Research finding summaries

Marx on Taxation

Tax is not treated comprehensively in any of the major political-economy texts of Marx and Engels, but is instead covered piecemeal, predominantly in their journalism, occasionally in their letters. They supported progressive taxes, both on capital and income, had a strong preference for direct over indirect taxation, and back restrictions on inheritance. The tax landscape of Marx and Engels is clearly different to our own – in 1849, indirect taxes accounted for 40% of the Prussian Royal Finance Ministry total tax take, and direct taxes, only 29%, whereas today in the UK or Germany, indirect taxes are in the minority, with direct taxes generating around two-thirds of the total take. Indirect taxes are expected to account for 28% of the UK total tax take in 2018-19. The poorest UK households currently pay twice as much of their disposable income in indirect taxes, a clear driver of net income inequality.

By |2019-08-28T17:47:01-04:00Aug 28, 2019|

The Ruling Class Does Rule

Social scientists should assuredly keep the structural constraints of capitalism in mind when developing state theory in the 21st century. However, we should not lose site of the fact that individuals also make history, and that a single-minded focus on the structural constraints of capitalism may only lead to a functionalist interpretation of the state, alongside a cynical approach to politics.

By |2019-07-17T11:52:11-04:00Jul 17, 2019|

It’s Not Just Profitability: A Response to Michael Roberts

Marxism has a future only if its practitioners confront unexpected developments with a determination to find their roots using the methodology and concepts of Marxism, not by trying to show that the evidence is wrong out of a misplaced fear that any unexpected development threatens to undermine Marxism.

By |2019-06-21T11:19:09-04:00Jun 21, 2019|

Controlling the Poor

As prison and jail admissions have decreased around 25% from their late-2000s peak, private prison companies have begun to invest heavily in “alternatives to incarceration”, such as probation facilities and GPS monitoring (a form of control which has increased 70% in the past twenty years and has become a $6 billion industry). These “alternatives” are presented as more humane, and cheaper, ways of managing criminalized populations. However, as the Moratorium on Deportations Campaign notes, these “alternatives” are linked “to a much broader process of expanding, informationalizing, and generalizing the prison … When the prison is everywhere, it is also invisible as the new form of social reality.”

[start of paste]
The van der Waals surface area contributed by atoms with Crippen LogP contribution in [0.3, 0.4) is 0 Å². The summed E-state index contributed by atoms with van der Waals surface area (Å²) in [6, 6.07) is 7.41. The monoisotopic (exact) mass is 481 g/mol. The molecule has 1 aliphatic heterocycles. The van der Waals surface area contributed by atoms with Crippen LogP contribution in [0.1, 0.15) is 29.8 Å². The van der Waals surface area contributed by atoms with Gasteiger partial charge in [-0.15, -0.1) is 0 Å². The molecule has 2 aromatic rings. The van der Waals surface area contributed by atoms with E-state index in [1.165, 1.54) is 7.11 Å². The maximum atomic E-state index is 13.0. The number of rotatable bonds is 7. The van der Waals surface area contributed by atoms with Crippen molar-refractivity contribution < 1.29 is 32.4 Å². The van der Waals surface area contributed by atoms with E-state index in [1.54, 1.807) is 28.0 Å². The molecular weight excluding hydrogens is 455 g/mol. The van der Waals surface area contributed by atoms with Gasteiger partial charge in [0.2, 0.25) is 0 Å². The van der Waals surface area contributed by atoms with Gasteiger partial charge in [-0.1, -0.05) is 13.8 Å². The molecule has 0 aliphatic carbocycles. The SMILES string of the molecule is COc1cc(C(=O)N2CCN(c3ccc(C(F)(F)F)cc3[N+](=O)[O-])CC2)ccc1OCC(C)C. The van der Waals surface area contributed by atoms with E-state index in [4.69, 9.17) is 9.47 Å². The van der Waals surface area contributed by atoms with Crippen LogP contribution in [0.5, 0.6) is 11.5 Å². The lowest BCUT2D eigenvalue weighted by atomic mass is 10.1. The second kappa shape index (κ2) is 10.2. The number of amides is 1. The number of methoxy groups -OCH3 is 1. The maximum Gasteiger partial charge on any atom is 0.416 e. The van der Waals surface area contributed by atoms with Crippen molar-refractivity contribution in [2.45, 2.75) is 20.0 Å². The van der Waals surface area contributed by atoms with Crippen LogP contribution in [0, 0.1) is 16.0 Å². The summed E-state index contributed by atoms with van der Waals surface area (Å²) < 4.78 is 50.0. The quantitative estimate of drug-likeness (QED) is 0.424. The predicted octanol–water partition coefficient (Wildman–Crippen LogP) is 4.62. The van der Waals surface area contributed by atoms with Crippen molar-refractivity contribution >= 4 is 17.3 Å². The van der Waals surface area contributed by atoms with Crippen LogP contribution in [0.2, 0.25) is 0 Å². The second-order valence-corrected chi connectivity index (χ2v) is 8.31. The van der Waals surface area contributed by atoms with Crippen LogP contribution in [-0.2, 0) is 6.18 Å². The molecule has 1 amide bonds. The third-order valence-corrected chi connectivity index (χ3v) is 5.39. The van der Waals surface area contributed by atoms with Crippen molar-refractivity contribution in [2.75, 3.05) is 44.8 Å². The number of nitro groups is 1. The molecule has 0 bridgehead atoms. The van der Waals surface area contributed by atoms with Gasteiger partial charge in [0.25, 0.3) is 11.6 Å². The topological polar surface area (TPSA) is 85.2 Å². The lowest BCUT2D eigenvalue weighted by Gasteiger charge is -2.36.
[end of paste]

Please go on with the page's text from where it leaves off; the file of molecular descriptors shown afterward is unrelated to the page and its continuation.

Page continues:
By |2019-06-04T09:46:54-04:00Jun 4, 2019|

The class struggle over democracy

To understand democracy — to defend it and to deepen it — we should examine its long history rather than obsess about recent headwinds. In a recent article published in the American Journal of Sociology, I attempt to do just that. My research suggests that democratic progress over the last 150 years is the fruit of the changing character of class struggle over the state. Democracy has its origins in the capacity of the poor to disrupt the routines of the rich.

By |2019-05-31T09:54:44-04:00May 28, 2019|

Why Stagnation?

The neoliberal growth model generated intensifying contradictions over time. Household debt rose rapidly, eventually becoming unsustainable. The debt of financial institutions rose even more rapidly, giving rise to increasing financial fragility. Highly risky mortgage-backed securities spread throughout the financial system. The system became increasingly vulnerable to the inevitable deflation of an asset bubble. When the giant real estate bubble of the 2000s deflated in 2007, the major banks became insolvent. Households were no longer able to borrow and had to cut their consumer spending. Corporate managers slashed investment spending. The Great Recession and Financial Crisis had begun. The rate of profit in the U.S. bounced back quickly after 2009. In the following years it reached the highest level of the neoliberal era. This demonstrated that neoliberal capitalism continues to promote high profits, by maintaining capital in a strongly dominant position over labor. Yet capital accumulation did not respond to the rising rate of profit

By |2019-05-24T12:40:41-04:00May 24, 2019|

Survey Finds Economists’ Politics Loom Large in their Views of Capitalist Crises

We doubt the extent to which the Marxist tradition has developed an adequate social psychology of knowledge.  People’s politics cannot, of course, be simply read off their class position alone.

By |2019-03-28T20:01:03-04:00Mar 23, 2019|